31. You've probably heard of Emeril Lagasse, Mario Batali, Bobby Flay, Julia Child, Paula Deen, Rick Bayless, or Jacques Pepin. They're great chefs, but there are a lot of great chefs out there. So why do you know these few better than others? Because they share everything they know. They put their recipes in cookbooks and show their techniques on cooking shows. As a business owner, you should share everything you know too. Businesses are usually paranoid and secretive. They think they have proprietary this and competitive advantage that. Maybe a rare few do, but most don't. And those that don't should stop acting like those that do. Don't be afraid of sharing. No one's going to buy his cookbook, open a restaurant next door, and put him out of business. It just doesn't work like that. Yet this is what many in the business world think will happen if their competitors learn how they do things. Get over it.
  32. People are curious about how things are made. It's why they like factory tours or behind-the-scenes footage on DVDs.
  33. Talk like you really talk. Reveal things that others are unwilling to discuss. Be upfront about your shortcomings. Show the latest version of what you're working on, even if you're not done yet. It's OK if it's not perfect. You might not seem as professional, but you will seem a lot more genuine.
  34. Drug dealers are astute businesspeople. They know their product is so good they're willing to give a little away for free upfront. They know you'll be back for more--with money.
  35. Marketing isn't just a few individual events. It's the sum total of everything you do.
  36. Trade the dream of overnight success for slow, measured growth. It's hard, but you have to be patient. You have to grind it out.
  37. Don't worry about 'the one that got away.' It's much worse to have people on staff who aren't doing anything meaningful.
  38. If you don't need someone, you don't need someone.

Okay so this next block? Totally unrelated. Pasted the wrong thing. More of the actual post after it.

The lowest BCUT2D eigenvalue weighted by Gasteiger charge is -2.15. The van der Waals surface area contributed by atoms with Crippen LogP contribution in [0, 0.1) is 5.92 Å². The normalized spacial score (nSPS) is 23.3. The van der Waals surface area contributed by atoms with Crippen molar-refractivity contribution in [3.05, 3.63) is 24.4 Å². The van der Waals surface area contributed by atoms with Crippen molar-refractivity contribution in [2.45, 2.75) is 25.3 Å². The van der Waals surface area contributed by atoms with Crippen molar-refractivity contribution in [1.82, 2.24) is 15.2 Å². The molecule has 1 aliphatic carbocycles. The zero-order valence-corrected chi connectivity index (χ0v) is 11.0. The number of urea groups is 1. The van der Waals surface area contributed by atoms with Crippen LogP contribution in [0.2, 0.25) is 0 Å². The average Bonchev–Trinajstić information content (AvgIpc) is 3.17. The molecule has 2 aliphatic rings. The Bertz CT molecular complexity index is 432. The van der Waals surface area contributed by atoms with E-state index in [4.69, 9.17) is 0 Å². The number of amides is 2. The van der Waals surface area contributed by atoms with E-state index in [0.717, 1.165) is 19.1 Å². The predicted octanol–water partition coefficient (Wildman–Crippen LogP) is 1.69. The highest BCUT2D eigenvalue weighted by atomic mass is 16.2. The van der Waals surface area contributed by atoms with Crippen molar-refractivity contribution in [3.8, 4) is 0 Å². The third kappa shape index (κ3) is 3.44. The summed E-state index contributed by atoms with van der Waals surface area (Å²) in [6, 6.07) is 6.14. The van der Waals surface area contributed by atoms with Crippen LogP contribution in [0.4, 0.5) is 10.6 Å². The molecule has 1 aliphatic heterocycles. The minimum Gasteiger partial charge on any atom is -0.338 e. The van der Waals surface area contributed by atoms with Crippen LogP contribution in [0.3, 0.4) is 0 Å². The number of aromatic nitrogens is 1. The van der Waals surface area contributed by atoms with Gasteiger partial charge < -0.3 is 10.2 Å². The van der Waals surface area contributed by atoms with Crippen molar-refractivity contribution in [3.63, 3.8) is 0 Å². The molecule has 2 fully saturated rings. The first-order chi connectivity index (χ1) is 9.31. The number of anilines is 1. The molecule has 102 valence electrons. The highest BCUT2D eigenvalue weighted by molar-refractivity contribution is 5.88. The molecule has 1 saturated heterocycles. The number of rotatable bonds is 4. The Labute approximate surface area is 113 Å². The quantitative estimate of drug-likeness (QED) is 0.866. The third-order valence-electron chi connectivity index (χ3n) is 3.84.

39. There's surprisingly little difference between a candidate with six months of experience and one with six years. The real difference comes from the individual's dedication, personality, and intelligence
  40. With a small team, you need people who are going to do work, not delegate work. Everyone's got to be producing. No one can be above the work.
  41. Managers of one are people who come up with their own goals and execute them. They don't need heavy direction. They don't need daily check-ins. They do what a manager would do--set the tone, assign items, determine what needs to get done, etc.--but they do it by themselves and for themselves.
  42. Being a good writer is about more than writing. Clear writing is a sign of clear thinking. Great writers know how to communicate. They make things easy to understand. They can put themselves in someone else's shoes. They know what to omit. And those are qualities you want in any candidate.
  43. When something bad happens, tell your customers (even if they never noticed in the first place). Don't think you can just sweep it under the rug. You can't hide anymore. These days, someone else will call you on it if you don't do it yourself. They'll post about it online and everyone will know. There are no more secrets.
  44. Getting back to people quickly is probably the most important thing you can do when it comes to customer service.
  45. Everyone on your team should be connected to your customers--maybe not every day, but at least a few times throughout the year. That's the only way your team is going to feel the hurt your customers are experiencing. It's feeling the hurt that really motivates people to fix the problem. And the flip side is true too: The joy of happy customers or ones who have had a problem solved can also be wildly motivating.